Tiffany Farrauto, 33, of New London, was arrested after police officers responded to a call about a woman striking a vehicle with a bat, New London Police Chief Peter Reichard said during a news conference Sunday. Officers received a call shortly before 6:30 a.m. and found Farrauto smashing a car. When they approached her, she indicated that she had harmed her son and he was in their apartment, according to Reichard. The child was found in the apartment and appeared to be in medical distress. Officers started CPR before the boy was transported to an area hospital where he was pronounced dead, Reichard said as he held back tears.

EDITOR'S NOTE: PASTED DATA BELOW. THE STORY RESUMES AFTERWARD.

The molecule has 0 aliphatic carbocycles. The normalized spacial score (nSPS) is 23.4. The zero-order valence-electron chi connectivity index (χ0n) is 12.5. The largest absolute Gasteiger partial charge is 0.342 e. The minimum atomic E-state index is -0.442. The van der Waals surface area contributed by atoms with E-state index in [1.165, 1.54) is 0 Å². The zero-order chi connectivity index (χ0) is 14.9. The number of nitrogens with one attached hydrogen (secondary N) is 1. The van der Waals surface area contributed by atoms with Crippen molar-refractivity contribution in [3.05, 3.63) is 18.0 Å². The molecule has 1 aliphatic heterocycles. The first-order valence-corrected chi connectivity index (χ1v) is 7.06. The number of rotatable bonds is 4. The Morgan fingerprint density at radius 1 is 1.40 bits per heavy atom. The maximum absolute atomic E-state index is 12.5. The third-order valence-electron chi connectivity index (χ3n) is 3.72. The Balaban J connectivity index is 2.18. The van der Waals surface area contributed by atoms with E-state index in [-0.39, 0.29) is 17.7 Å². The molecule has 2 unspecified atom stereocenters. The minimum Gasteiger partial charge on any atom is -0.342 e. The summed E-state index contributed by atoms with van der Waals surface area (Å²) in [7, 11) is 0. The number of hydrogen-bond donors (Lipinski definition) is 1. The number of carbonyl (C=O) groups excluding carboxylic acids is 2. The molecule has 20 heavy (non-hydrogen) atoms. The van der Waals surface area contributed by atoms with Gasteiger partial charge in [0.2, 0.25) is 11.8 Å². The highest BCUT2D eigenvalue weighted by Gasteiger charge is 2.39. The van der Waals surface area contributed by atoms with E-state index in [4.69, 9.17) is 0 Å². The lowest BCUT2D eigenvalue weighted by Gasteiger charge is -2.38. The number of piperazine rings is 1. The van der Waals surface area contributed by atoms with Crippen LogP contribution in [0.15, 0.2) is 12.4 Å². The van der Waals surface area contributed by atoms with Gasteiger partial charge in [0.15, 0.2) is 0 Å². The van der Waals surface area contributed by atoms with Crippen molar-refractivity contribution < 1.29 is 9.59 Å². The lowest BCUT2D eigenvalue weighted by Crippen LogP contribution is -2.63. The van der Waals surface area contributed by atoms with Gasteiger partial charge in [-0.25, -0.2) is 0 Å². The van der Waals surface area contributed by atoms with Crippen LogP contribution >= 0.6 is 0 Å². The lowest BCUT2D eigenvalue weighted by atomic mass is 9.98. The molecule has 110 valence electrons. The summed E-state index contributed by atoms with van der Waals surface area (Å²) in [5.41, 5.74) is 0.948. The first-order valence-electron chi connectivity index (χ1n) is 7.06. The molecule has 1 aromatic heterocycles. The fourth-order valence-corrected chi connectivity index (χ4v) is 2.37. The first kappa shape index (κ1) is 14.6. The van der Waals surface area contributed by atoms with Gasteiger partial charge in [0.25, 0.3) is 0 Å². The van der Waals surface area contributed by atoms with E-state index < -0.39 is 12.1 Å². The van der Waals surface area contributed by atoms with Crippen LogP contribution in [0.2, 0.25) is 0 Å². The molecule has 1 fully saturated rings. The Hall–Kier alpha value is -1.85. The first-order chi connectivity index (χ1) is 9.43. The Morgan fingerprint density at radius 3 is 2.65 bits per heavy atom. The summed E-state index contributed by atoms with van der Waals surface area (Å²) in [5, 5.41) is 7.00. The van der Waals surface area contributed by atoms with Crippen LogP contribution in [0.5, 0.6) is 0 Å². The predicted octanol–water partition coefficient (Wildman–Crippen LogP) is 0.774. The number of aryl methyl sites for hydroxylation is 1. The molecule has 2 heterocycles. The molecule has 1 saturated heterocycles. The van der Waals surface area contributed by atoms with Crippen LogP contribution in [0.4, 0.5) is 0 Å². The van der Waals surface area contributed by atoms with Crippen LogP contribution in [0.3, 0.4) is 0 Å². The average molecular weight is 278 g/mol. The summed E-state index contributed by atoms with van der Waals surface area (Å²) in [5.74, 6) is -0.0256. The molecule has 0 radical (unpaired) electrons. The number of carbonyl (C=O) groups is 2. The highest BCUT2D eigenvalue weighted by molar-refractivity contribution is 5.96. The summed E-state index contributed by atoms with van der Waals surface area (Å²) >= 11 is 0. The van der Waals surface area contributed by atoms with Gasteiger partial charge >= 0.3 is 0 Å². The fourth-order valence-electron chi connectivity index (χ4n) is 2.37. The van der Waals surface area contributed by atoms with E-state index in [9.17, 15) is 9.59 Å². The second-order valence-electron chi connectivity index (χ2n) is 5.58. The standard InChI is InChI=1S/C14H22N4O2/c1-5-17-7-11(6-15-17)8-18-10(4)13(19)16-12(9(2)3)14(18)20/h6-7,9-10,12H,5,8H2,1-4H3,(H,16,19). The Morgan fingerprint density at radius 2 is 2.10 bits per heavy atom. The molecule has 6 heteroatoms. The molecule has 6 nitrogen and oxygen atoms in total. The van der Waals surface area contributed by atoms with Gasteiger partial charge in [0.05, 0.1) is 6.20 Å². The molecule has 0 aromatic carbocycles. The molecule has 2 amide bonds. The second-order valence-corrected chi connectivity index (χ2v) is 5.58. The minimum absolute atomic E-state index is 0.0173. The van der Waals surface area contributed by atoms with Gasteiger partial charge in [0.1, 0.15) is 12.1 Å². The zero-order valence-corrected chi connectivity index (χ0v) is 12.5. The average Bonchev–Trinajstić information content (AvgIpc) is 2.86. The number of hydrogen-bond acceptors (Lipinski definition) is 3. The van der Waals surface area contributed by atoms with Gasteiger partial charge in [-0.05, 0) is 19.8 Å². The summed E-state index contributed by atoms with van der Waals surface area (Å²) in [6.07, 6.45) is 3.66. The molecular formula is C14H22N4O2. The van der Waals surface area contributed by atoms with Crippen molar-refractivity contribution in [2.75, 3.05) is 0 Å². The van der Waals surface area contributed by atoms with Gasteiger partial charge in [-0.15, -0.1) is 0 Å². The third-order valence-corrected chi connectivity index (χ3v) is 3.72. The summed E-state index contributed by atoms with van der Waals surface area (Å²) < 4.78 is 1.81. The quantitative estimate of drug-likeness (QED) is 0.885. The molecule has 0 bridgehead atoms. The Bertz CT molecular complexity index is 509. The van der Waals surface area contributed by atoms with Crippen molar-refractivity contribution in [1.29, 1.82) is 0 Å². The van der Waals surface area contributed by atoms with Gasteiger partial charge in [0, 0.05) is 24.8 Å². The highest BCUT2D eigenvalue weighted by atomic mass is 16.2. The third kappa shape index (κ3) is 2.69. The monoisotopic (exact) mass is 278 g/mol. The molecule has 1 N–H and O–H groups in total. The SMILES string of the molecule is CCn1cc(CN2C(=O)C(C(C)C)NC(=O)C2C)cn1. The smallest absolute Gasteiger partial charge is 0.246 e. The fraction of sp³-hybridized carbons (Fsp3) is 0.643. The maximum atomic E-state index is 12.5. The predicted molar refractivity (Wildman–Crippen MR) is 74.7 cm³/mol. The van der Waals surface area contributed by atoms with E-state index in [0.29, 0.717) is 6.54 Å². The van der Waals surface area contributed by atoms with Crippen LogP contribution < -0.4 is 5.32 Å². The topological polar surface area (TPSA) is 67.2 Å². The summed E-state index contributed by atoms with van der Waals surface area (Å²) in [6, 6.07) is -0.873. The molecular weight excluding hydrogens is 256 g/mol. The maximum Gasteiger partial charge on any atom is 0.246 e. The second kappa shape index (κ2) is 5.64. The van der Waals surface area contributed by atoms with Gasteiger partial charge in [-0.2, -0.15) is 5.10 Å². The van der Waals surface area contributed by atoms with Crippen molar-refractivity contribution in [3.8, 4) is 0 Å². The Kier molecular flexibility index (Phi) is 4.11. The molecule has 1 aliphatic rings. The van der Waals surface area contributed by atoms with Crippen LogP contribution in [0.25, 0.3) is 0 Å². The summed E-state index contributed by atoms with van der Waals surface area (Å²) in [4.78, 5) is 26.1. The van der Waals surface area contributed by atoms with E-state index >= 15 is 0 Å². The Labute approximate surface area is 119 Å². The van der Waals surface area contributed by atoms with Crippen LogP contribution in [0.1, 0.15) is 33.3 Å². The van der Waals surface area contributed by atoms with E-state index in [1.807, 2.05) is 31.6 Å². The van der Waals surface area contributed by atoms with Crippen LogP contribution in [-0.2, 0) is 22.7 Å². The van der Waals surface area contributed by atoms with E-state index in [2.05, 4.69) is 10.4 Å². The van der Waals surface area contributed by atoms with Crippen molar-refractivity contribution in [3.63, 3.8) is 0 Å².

"I talked to the officers first arrived at the scene. They were choked up ... a couple of them have children the same age, and it hits home, it hits you right in the guts," the chief said. "I then proceeded to the emergency room myself where several more my officers and the entire emergency room staff were there. It hits home with them too and they do these things every day. It's not easy." Police are not identifying the child because they have not yet gotten in touch with his father or paternal family, the chief said. "It's been a tough day in the city, we've lost a small child to violence," New London Mayor Michael Passero said during the news conference. "Our community is hurting. We really are just one big family. We all share in a loss like this." The mayor thanked the first responders and said that there would be counseling services available to them following the incident. Farrauto was undergoing DNA testing at a hospital and will be charged with murder and risk of injury to a minor, Reichard said. She was held on a $1 million bond and appeared before a judge Monday. One of her attorneys, Kevin Barrs of the New London Public Defender's Office, confirmed to CNN that a motion for incompetence to stand trial had been filed on Farrauto's behalf and that the court had ordered a mental evaluation. Barrs had no further comment on the case. The court is scheduled to reconvene on March 22. Detectives with the Connecticut State Police Major Crime Squad continue to investigate. CNN's Mirna Alsharif contributed to this report.
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